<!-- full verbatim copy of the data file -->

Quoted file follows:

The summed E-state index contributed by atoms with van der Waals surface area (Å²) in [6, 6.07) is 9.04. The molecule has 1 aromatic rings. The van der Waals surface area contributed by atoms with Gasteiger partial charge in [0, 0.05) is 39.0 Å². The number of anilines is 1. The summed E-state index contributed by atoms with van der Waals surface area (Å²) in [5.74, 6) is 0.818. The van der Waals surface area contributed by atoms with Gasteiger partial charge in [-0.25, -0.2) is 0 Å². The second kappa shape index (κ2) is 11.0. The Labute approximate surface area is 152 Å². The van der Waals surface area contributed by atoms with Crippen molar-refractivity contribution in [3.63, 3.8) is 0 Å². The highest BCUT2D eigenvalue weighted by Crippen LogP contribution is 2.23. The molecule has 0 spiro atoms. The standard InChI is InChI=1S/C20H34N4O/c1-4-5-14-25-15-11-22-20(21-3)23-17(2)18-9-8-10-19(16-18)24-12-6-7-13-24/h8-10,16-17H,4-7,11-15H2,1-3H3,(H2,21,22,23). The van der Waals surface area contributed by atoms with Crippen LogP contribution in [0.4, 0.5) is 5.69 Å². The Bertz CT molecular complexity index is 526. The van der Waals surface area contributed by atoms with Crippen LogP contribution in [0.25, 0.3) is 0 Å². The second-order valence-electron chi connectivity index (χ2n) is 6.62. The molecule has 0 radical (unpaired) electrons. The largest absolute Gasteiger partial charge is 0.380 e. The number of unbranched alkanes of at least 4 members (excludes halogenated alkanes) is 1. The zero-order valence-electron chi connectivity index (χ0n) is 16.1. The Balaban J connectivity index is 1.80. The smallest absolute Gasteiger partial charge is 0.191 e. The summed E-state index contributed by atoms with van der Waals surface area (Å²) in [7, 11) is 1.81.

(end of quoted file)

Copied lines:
The summed E-state index contributed by atoms with van der Waals surface area (Å²) in [6, 6.07) is 9.04. The molecule has 1 aromatic rings. The van der Waals surface area contributed by atoms with Gasteiger partial charge in [0, 0.05) is 39.0 Å². The number of anilines is 1. The summed E-state index contributed by atoms with van der Waals surface area (Å²) in [5.74, 6) is 0.818. The van der Waals surface area contributed by atoms with Gasteiger partial charge in [-0.25, -0.2) is 0 Å². The second kappa shape index (κ2) is 11.0. The Labute approximate surface area is 152 Å². The van der Waals surface area contributed by atoms with Crippen molar-refractivity contribution in [3.63, 3.8) is 0 Å². The highest BCUT2D eigenvalue weighted by Crippen LogP contribution is 2.23. The molecule has 0 spiro atoms. The standard InChI is InChI=1S/C20H34N4O/c1-4-5-14-25-15-11-22-20(21-3)23-17(2)18-9-8-10-19(16-18)24-12-6-7-13-24/h8-10,16-17H,4-7,11-15H2,1-3H3,(H2,21,22,23). The van der Waals surface area contributed by atoms with Crippen LogP contribution in [0.4, 0.5) is 5.69 Å². The Bertz CT molecular complexity index is 526. The van der Waals surface area contributed by atoms with Crippen LogP contribution in [0.25, 0.3) is 0 Å². The second-order valence-electron chi connectivity index (χ2n) is 6.62. The molecule has 0 radical (unpaired) electrons. The largest absolute Gasteiger partial charge is 0.380 e. The number of unbranched alkanes of at least 4 members (excludes halogenated alkanes) is 1. The zero-order valence-electron chi connectivity index (χ0n) is 16.1. The Balaban J connectivity index is 1.80. The smallest absolute Gasteiger partial charge is 0.191 e. The summed E-state index contributed by atoms with van der Waals surface area (Å²) in [7, 11) is 1.81.